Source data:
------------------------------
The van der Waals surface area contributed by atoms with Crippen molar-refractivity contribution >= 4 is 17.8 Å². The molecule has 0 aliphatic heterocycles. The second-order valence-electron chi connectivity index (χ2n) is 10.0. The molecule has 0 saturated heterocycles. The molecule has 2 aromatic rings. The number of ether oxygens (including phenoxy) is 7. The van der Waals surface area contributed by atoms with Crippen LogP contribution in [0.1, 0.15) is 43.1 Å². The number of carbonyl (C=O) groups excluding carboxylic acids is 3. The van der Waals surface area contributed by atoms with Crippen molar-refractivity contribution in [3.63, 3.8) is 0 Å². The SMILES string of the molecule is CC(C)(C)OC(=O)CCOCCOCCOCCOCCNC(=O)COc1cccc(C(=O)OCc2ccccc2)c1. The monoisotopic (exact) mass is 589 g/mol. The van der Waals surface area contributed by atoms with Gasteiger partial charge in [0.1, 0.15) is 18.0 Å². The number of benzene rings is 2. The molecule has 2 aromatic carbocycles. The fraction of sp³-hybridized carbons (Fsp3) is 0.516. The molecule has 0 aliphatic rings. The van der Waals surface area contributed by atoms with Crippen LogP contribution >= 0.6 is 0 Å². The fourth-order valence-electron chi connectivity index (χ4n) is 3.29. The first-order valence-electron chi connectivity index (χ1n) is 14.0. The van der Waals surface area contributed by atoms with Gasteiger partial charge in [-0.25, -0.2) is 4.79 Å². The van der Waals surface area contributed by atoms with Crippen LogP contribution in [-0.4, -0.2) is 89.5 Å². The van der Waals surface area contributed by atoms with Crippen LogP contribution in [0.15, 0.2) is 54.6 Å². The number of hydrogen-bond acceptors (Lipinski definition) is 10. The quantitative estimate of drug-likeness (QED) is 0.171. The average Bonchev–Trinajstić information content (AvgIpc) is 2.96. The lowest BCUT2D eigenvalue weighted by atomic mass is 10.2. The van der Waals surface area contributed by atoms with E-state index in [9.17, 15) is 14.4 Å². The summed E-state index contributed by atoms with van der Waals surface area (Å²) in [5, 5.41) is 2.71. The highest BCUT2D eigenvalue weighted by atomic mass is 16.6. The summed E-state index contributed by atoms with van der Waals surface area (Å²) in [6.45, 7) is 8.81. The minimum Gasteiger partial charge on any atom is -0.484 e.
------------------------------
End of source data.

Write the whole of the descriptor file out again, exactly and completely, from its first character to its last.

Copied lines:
The van der Waals surface area contributed by atoms with Crippen molar-refractivity contribution >= 4 is 17.8 Å². The molecule has 0 aliphatic heterocycles. The second-order valence-electron chi connectivity index (χ2n) is 10.0. The molecule has 0 saturated heterocycles. The molecule has 2 aromatic rings. The number of ether oxygens (including phenoxy) is 7. The van der Waals surface area contributed by atoms with Crippen LogP contribution in [0.1, 0.15) is 43.1 Å². The number of carbonyl (C=O) groups excluding carboxylic acids is 3. The van der Waals surface area contributed by atoms with Crippen molar-refractivity contribution in [3.63, 3.8) is 0 Å². The SMILES string of the molecule is CC(C)(C)OC(=O)CCOCCOCCOCCOCCNC(=O)COc1cccc(C(=O)OCc2ccccc2)c1. The monoisotopic (exact) mass is 589 g/mol. The van der Waals surface area contributed by atoms with Gasteiger partial charge in [0.1, 0.15) is 18.0 Å². The number of benzene rings is 2. The molecule has 2 aromatic carbocycles. The fraction of sp³-hybridized carbons (Fsp3) is 0.516. The molecule has 0 aliphatic rings. The van der Waals surface area contributed by atoms with Crippen LogP contribution >= 0.6 is 0 Å². The fourth-order valence-electron chi connectivity index (χ4n) is 3.29. The first-order valence-electron chi connectivity index (χ1n) is 14.0. The van der Waals surface area contributed by atoms with Gasteiger partial charge in [-0.25, -0.2) is 4.79 Å². The van der Waals surface area contributed by atoms with Crippen LogP contribution in [-0.4, -0.2) is 89.5 Å². The van der Waals surface area contributed by atoms with Crippen LogP contribution in [0.15, 0.2) is 54.6 Å². The number of hydrogen-bond acceptors (Lipinski definition) is 10. The quantitative estimate of drug-likeness (QED) is 0.171. The average Bonchev–Trinajstić information content (AvgIpc) is 2.96. The lowest BCUT2D eigenvalue weighted by atomic mass is 10.2. The van der Waals surface area contributed by atoms with E-state index in [9.17, 15) is 14.4 Å². The summed E-state index contributed by atoms with van der Waals surface area (Å²) in [5, 5.41) is 2.71. The highest BCUT2D eigenvalue weighted by atomic mass is 16.6. The summed E-state index contributed by atoms with van der Waals surface area (Å²) in [6.45, 7) is 8.81. The minimum Gasteiger partial charge on any atom is -0.484 e.